Courts in South Carolina operate in multi-county circuits. Most circuits serve two or three counties. The Fourteenth Circuit is the only to have five: Beaufort, Colleton, Hampton, Jasper and Allendale. This stems, in part, because several counties were carved out of the old Beaufort District that dates to colonial times.
Hampton County split off from Beaufort in 1877. Jasper County left Beaufort in 1912. Finally, Allendale was cut out of Hampton and Barnwell Counties in 1919. Colleton was one of the colony’s original three counties in 1683. It was absorbed by Charleston in 1769 and then became its own entity again in 1798.
In 1916, the area now served by the Fourteenth Judicial Circuit was removed from the Charleston court system. During the circuit’s first 90 years, the elected solicitor hailed from Hampton County, and for 86 of those years, the solicitor hailed from the same family.
Initially, the General Assembly elected Hampton attorney George Warren as the first resident judge. However, Warren declined to accept the position, in part because while serving in the S.C. House of Representatives from 1912-1916, he played an integral role in the legislation that formed the circuit. Instead, he ran for solicitor and defeated Heber R. Padgett of Colleton County for the position.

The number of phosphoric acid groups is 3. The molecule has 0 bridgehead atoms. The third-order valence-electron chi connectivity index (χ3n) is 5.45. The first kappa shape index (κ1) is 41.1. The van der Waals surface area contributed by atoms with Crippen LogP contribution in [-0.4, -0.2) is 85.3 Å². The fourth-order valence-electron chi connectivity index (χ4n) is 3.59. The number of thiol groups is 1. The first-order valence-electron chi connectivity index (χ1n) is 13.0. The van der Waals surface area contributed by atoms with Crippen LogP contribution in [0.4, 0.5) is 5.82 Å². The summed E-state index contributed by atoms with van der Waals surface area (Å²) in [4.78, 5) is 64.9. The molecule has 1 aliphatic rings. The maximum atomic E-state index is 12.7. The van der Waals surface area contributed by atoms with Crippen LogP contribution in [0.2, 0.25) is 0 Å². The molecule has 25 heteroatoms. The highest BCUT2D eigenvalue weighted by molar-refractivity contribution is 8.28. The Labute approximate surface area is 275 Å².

Warren, for whom Lake Warren in Hampton County is named, was a prominent figure in the first half of the 20th century in the Lowcountry. He graduated from Clemson University, where he starred in track and football, and was admitted to the S.C. Bar in 1909, according to a biography published in a 1962 edition of the South Carolina Law Review, shortly after his death. He chose not to seek reelection as solicitor in 1920, however, and returned to the General Assembly as a senator.
Warren’s departure from the office opened the door for the fellow Hampton County attorney who would take his place.
Randolph Murdaugh Sr. was elected in 1920, defeating Padgett and R.M. Jefferies, according to a history of the office published in The (Walterboro) Press and Standard in March 1941. He served as solicitor until 1940, when he was killed after his automobile collided with a freight train at a crossing in Early Branch. Murdaugh Sr. was succeeded by his son, Randolph “Buster” Murdaugh, who held the position until his retirement in 1986. Buster’s son, Randolph Murdaugh, III, was elected and served for almost 20 years until he retired from the position and went into private practice in 2005.
In 2006, Governor Mark Sanford selected an assistant solicitor in the office, Duffie Stone, to serve as Solicitor. He was elected to serve his first full term in 2008 and was re-elected in 2012, 2016 and 2020.